There’s going to come a time where you will find yourself in class discussing a Shakespeare play you haven’t actually read. Perhaps you didn’t quite understand the syllabus, or perhaps you were up all night binge-watching The Great British Bake-Off, in which case who can blame you?
The good news is that Shakespeare’s works have plenty of overlapping themes and ideas, so if you pose one of the following questions in class, it’ll have at least a 73% chance of being relevant to the discussion:
1. What dramatic function do the pirates serve?
2. Can you explain that double entendre? I’m pretty sure it’s sexual but I’m not sure how.
3. To what extent could you say that [character]’s cause of death was “poor communication”?
4. How does the Protestant Reformation factor into all of this?
5. What does the king’s fool reveal about society as a whole?
6. How could that disguise possibly work?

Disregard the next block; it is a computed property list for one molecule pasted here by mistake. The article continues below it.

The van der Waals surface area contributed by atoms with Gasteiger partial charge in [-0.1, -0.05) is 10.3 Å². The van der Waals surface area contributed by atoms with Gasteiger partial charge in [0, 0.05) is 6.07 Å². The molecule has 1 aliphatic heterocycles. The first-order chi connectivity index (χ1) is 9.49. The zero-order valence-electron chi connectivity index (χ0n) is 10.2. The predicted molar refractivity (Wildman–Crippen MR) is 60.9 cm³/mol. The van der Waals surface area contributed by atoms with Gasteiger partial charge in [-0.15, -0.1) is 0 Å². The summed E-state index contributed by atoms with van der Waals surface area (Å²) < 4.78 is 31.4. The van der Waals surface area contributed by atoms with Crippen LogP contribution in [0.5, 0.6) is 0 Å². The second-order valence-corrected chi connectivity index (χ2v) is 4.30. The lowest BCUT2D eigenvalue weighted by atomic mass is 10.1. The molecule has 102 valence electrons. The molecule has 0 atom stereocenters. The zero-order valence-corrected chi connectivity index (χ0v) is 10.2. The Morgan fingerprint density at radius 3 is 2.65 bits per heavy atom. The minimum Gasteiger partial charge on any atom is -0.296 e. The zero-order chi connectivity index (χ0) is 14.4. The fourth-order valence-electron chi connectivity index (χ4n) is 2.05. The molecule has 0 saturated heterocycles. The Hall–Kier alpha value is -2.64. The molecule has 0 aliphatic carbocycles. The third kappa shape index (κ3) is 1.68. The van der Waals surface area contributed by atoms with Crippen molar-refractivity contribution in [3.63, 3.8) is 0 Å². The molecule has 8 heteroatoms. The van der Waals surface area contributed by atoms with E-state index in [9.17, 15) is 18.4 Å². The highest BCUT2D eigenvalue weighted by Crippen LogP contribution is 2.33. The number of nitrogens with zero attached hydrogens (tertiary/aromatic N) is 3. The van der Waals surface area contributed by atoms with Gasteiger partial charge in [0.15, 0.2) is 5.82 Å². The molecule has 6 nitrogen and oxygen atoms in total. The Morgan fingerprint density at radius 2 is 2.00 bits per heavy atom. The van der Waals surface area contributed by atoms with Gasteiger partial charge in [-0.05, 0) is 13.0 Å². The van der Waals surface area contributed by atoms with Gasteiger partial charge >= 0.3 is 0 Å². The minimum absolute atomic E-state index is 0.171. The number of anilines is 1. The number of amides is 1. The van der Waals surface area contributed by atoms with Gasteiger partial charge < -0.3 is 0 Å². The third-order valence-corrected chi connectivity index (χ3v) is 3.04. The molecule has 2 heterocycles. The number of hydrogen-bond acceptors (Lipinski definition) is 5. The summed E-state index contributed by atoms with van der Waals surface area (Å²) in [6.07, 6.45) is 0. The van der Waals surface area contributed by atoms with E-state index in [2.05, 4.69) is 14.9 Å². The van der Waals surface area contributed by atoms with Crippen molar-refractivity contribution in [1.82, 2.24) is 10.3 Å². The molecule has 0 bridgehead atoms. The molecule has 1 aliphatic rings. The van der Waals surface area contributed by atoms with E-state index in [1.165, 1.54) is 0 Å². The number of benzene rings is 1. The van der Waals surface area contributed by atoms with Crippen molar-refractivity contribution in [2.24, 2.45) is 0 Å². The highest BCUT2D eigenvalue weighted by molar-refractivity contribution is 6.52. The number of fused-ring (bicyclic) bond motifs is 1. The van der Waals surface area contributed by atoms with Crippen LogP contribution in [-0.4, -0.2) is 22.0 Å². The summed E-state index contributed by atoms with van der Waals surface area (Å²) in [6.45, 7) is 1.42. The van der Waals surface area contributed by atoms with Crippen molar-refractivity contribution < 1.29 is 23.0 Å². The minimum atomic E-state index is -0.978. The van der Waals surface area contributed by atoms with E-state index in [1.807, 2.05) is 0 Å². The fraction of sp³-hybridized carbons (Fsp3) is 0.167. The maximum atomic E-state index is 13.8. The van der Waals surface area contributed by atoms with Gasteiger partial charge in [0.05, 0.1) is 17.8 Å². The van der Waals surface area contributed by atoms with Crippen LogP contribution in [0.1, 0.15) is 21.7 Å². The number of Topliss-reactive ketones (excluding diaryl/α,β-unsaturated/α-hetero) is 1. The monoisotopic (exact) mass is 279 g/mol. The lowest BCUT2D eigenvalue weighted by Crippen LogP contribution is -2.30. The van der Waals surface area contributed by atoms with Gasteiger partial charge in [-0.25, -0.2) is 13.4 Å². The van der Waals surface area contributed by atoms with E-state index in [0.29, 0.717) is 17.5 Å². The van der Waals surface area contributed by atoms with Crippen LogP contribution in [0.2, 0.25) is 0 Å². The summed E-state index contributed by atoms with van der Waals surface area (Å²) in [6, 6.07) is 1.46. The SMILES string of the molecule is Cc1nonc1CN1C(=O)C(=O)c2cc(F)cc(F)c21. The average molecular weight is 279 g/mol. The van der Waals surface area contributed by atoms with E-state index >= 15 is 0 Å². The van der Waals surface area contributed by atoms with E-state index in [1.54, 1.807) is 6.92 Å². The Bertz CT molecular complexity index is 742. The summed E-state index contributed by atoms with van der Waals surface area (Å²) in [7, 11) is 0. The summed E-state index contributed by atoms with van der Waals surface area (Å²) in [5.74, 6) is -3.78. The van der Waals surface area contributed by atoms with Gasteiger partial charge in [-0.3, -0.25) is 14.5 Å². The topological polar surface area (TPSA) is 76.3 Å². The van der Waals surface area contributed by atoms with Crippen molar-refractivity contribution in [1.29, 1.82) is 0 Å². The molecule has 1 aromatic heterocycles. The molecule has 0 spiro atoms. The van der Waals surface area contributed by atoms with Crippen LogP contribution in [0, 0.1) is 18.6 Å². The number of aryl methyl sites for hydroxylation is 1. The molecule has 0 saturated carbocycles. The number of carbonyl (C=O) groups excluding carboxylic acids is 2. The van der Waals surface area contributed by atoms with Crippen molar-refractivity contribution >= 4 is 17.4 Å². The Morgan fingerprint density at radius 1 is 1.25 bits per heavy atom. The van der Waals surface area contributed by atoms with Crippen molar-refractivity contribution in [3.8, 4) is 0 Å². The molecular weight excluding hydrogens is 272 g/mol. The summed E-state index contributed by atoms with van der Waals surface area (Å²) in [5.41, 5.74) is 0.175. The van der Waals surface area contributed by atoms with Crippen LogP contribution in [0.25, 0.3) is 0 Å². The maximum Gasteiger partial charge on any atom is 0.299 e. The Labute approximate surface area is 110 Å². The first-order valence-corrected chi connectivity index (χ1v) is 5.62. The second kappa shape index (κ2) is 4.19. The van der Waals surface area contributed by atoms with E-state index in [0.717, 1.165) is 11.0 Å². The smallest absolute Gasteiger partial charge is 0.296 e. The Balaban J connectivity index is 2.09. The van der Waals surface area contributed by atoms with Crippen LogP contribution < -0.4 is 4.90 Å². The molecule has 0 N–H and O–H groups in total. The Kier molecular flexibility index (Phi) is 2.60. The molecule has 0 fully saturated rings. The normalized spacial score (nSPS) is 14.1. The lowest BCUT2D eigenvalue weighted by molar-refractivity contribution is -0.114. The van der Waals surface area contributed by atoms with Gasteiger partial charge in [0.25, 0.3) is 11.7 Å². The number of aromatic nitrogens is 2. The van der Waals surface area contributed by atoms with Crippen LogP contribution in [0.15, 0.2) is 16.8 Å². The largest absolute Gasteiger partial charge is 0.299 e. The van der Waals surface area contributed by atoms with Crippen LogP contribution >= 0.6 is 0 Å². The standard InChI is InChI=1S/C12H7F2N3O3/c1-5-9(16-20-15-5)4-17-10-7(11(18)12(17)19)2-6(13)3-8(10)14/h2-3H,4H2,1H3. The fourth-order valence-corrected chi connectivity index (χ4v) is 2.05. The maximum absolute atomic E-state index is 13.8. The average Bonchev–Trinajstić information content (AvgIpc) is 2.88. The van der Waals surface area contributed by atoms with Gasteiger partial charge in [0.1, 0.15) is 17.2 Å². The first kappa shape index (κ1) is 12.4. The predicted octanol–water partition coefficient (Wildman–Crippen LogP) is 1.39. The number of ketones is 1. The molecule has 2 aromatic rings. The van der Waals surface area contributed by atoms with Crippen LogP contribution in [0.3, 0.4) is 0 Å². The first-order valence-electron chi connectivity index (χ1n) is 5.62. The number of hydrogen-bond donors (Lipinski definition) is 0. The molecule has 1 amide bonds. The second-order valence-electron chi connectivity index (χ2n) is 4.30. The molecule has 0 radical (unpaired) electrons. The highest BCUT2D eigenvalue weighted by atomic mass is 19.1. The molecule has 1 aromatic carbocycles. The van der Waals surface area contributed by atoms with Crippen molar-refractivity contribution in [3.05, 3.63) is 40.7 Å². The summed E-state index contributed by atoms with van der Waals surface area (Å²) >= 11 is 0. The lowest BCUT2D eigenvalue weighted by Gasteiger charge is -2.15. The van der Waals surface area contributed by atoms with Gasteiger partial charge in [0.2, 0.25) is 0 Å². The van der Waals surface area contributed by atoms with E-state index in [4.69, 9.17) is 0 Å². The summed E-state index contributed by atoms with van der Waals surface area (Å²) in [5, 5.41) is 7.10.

7. What’s the significance of this really abrupt ghost?
8. Why is [male character] constantly plagued by thoughts of female infidelity? Did he have any thoughts other than “MY WIFE BETTER NOT BE CHEATING ON ME”?
9. What does [hilarious comic relief character] reveal about humanity’s inexorable march into the void?
10. Can you explain what malapropism is and why it was funny? Like, I definitely understand everything I’m reading here. I’m just saying if I DIDN’T understand, how would you explain it?
11. Why does [character] have a name that conflicts with their setting or background?
12. Why do I get the feeling that every character who possesses even a single ounce of hubris is clearly marked for death?
13. Was that an anachronism, or am I crazy?
14. Does at least one person have to be plotting the death of a king at any given time? Like is that a rule?
15. How do the themes in this play reflect widespread fears concerning the line of succession to the English throne?
16. What the actual hell is a “bed trick” and why was this an acceptable way to solve problems?
17. How does the wedding at the end speak to gender politics of the day?
18. To what extent is that bawdy joke actually a form of social and political commentary?
19. What are the chances that [character]’s prophetic dream will soon take on a grim sort of significance?
20. What does the play suggest about the Tudor dynasty (other than the fact that it’s clearly the best English dynasty, just in case Elizabeth I is watching)?